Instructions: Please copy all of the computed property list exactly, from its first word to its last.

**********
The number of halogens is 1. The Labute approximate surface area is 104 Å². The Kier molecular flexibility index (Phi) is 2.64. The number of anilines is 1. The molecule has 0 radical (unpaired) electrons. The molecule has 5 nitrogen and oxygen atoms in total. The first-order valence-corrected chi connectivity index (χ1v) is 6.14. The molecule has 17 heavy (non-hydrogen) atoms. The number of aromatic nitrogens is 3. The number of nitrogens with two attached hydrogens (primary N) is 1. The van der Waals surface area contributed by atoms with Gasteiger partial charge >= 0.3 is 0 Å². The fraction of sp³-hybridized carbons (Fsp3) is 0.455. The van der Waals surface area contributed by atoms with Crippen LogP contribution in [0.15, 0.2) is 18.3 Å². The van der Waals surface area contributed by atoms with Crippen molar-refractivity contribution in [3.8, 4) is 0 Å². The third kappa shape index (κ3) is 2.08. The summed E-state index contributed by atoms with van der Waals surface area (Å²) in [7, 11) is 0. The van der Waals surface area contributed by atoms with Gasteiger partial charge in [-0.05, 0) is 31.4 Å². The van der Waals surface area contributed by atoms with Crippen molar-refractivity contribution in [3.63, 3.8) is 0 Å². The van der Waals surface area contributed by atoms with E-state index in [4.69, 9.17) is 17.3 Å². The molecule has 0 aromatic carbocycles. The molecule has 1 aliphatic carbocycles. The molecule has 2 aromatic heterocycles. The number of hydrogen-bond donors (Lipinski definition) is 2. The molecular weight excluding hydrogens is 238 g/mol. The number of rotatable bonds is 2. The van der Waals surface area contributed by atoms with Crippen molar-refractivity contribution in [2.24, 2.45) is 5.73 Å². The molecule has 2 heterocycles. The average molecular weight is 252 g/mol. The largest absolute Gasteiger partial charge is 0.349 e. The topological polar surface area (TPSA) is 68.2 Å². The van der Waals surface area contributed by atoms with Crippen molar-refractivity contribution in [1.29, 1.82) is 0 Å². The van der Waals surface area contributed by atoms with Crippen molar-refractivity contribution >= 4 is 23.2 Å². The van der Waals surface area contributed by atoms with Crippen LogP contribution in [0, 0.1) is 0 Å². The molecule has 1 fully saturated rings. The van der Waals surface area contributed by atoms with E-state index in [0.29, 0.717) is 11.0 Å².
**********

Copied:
The number of halogens is 1. The Labute approximate surface area is 104 Å². The Kier molecular flexibility index (Phi) is 2.64. The number of anilines is 1. The molecule has 0 radical (unpaired) electrons. The molecule has 5 nitrogen and oxygen atoms in total. The first-order valence-corrected chi connectivity index (χ1v) is 6.14. The molecule has 17 heavy (non-hydrogen) atoms. The number of aromatic nitrogens is 3. The number of nitrogens with two attached hydrogens (primary N) is 1. The van der Waals surface area contributed by atoms with Gasteiger partial charge >= 0.3 is 0 Å². The fraction of sp³-hybridized carbons (Fsp3) is 0.455. The van der Waals surface area contributed by atoms with Crippen LogP contribution in [0.15, 0.2) is 18.3 Å². The van der Waals surface area contributed by atoms with Crippen molar-refractivity contribution in [3.8, 4) is 0 Å². The third kappa shape index (κ3) is 2.08. The summed E-state index contributed by atoms with van der Waals surface area (Å²) in [7, 11) is 0. The van der Waals surface area contributed by atoms with Gasteiger partial charge in [-0.05, 0) is 31.4 Å². The van der Waals surface area contributed by atoms with Crippen molar-refractivity contribution in [3.63, 3.8) is 0 Å². The van der Waals surface area contributed by atoms with E-state index in [4.69, 9.17) is 17.3 Å². The molecule has 0 aromatic carbocycles. The molecule has 1 aliphatic carbocycles. The molecule has 2 aromatic heterocycles. The number of hydrogen-bond donors (Lipinski definition) is 2. The molecular weight excluding hydrogens is 238 g/mol. The number of rotatable bonds is 2. The van der Waals surface area contributed by atoms with Crippen molar-refractivity contribution in [2.24, 2.45) is 5.73 Å². The molecule has 2 heterocycles. The average molecular weight is 252 g/mol. The largest absolute Gasteiger partial charge is 0.349 e. The topological polar surface area (TPSA) is 68.2 Å². The van der Waals surface area contributed by atoms with Crippen molar-refractivity contribution in [1.29, 1.82) is 0 Å². The van der Waals surface area contributed by atoms with Crippen molar-refractivity contribution >= 4 is 23.2 Å². The van der Waals surface area contributed by atoms with Crippen LogP contribution in [0, 0.1) is 0 Å². The molecule has 1 fully saturated rings. The van der Waals surface area contributed by atoms with E-state index in [0.29, 0.717) is 11.0 Å².